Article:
Drivers of Japanese cars and Ladas might want to invest in some extra security measures.
More than 13,000 vehicles were stolen in Moscow last year — and Japanese brands and cars made by VAZ were the targets of choice.
There were more than 10,800 thefts for profit or resale in 2011 — up by 780, or 7 percent, on 2010, according to Andrei Baranov, head of the seventh department of Moscow's criminal investigation department.
Russian law distinguishes between theft for profit (krazh) and the lesser crime of stealing for personal use (ugon) — the latter category includes teenage joy riders, for example.
The less serious category soared 20 percent. "There were 2,100 such crimes in 2011 — 373 more than the previous year," Baranov told reporters.
Lada, which is the biggest-selling brand in the country, is also the most popular amongst thieves. Some 1,625 VAZ cars were stolen in Moscow in 2011, accounting for 15 percent of all thefts.
But while domestic brands lead the criminal market, thieves seemed even more interested in anything from Japan. Moscow's thieves stole 1,063 Toyotas, 992 Mitsubishis, 904 Mazdas, 847 Hondas and 482 Nissans, Baranov said. The least popular brands were Hyundai (384) and BMW (389).
It's not entirely clear where stolen cars end up, or who is doing the stealing. Sergei Udalov, executive director of the Avtostat research agency, repeated an oft-heard opinion that most stolen vehicles leave Moscow and head to the regions. "I think one way to tackle the problem would be closer cooperation between regional and Moscow traffic police, so you can more easily trace whether a vehicle has been reported missing," he told The Moscow Times.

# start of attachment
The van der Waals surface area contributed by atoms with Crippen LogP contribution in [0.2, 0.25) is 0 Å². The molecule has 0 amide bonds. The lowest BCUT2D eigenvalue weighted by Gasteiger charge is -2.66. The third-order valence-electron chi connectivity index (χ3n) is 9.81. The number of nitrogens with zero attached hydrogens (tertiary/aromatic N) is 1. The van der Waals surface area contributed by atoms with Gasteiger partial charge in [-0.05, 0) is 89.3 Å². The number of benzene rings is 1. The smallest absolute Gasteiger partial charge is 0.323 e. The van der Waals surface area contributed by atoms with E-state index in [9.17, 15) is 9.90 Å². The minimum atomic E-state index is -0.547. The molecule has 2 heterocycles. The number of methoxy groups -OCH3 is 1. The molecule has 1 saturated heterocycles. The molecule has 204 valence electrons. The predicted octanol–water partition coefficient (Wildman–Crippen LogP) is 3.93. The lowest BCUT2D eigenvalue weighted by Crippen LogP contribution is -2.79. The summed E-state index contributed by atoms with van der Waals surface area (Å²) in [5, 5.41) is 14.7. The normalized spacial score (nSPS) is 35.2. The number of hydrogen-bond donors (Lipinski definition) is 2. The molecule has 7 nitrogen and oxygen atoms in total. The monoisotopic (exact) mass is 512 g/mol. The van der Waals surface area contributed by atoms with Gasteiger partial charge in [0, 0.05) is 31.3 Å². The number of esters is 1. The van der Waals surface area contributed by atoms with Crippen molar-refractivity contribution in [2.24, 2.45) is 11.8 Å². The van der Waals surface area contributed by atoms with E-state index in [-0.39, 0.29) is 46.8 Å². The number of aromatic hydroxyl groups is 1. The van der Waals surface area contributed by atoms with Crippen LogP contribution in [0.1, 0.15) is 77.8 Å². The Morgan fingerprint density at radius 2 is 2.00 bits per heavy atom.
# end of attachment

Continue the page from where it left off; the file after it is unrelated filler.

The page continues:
But that is only part of the story. Of the 700 car thieves Moscow police arrested last year, just over half were not residents of the capital, RIA-Novosti reported.
Thieves are also increasingly targeting specialized equipment. "We're more and more often faced with the theft of heavy trucks and specialized vehicles. In this period we've seen 304 thefts of lorries including KamAZ, ZiL, MAZ and Map, and 209 thefts of special equipment," Baranov added in comments carried by RIA-Novosti.
"I'd say it reflects the market," Udalov said. "The new car market grew this year, so you'd expect to see a parallel increase in thefts. As for specialized equipment, cranes and so on — that obviously reflects demand. You don't steal something like that unless you're going to sell it."
Sales of new cars rose nearly 40 percent in 2011, according to figures compiled by the Association of European Businesses.
Baranov told reporters Wednesday that while Moscow's car thieves may be getting more inventive, they are being helped by modern cars that are getting easier to steal.
A popular model among car thieves in the 1990s, the Toyota Land Cruiser 80, took 40 minutes of work and a good deal of manipulation to steal, he pointed out.
"Today, the new generation of that car — the Land Cruiser 200 — can be stolen in five minutes," he said in comments carried by Interfax.
Even an unskilled criminal can use a scanner to release the remote control locking signal, he said.
"If you want to stop a thief, any measure that makes the process a little more complicated and a little longer could be enough to make him give up," he said.